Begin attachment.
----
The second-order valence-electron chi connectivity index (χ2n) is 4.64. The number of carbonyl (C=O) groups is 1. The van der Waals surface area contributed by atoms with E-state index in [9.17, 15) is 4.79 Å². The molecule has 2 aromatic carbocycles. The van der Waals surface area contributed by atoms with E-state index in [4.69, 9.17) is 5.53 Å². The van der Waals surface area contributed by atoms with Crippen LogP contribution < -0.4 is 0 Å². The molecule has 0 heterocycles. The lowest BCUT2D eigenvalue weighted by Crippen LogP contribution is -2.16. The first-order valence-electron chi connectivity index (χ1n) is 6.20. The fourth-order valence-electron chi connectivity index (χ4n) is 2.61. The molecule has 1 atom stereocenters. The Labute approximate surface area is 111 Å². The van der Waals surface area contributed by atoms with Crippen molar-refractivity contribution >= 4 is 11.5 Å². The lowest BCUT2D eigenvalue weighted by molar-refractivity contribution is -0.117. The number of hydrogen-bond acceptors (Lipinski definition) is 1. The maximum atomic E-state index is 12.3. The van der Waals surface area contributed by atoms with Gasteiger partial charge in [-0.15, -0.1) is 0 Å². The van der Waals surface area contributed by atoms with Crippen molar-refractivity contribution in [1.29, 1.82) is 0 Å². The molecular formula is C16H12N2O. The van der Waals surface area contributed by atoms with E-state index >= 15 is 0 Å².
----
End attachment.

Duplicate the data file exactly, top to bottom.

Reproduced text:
The second-order valence-electron chi connectivity index (χ2n) is 4.64. The number of carbonyl (C=O) groups is 1. The van der Waals surface area contributed by atoms with E-state index in [9.17, 15) is 4.79 Å². The molecule has 2 aromatic carbocycles. The van der Waals surface area contributed by atoms with E-state index in [4.69, 9.17) is 5.53 Å². The van der Waals surface area contributed by atoms with Crippen LogP contribution < -0.4 is 0 Å². The molecule has 0 heterocycles. The lowest BCUT2D eigenvalue weighted by Crippen LogP contribution is -2.16. The first-order valence-electron chi connectivity index (χ1n) is 6.20. The fourth-order valence-electron chi connectivity index (χ4n) is 2.61. The molecule has 1 atom stereocenters. The Labute approximate surface area is 111 Å². The van der Waals surface area contributed by atoms with Crippen molar-refractivity contribution >= 4 is 11.5 Å². The lowest BCUT2D eigenvalue weighted by molar-refractivity contribution is -0.117. The number of hydrogen-bond acceptors (Lipinski definition) is 1. The maximum atomic E-state index is 12.3. The van der Waals surface area contributed by atoms with Gasteiger partial charge in [-0.15, -0.1) is 0 Å². The van der Waals surface area contributed by atoms with Crippen molar-refractivity contribution in [1.29, 1.82) is 0 Å². The molecular formula is C16H12N2O. The van der Waals surface area contributed by atoms with E-state index >= 15 is 0 Å².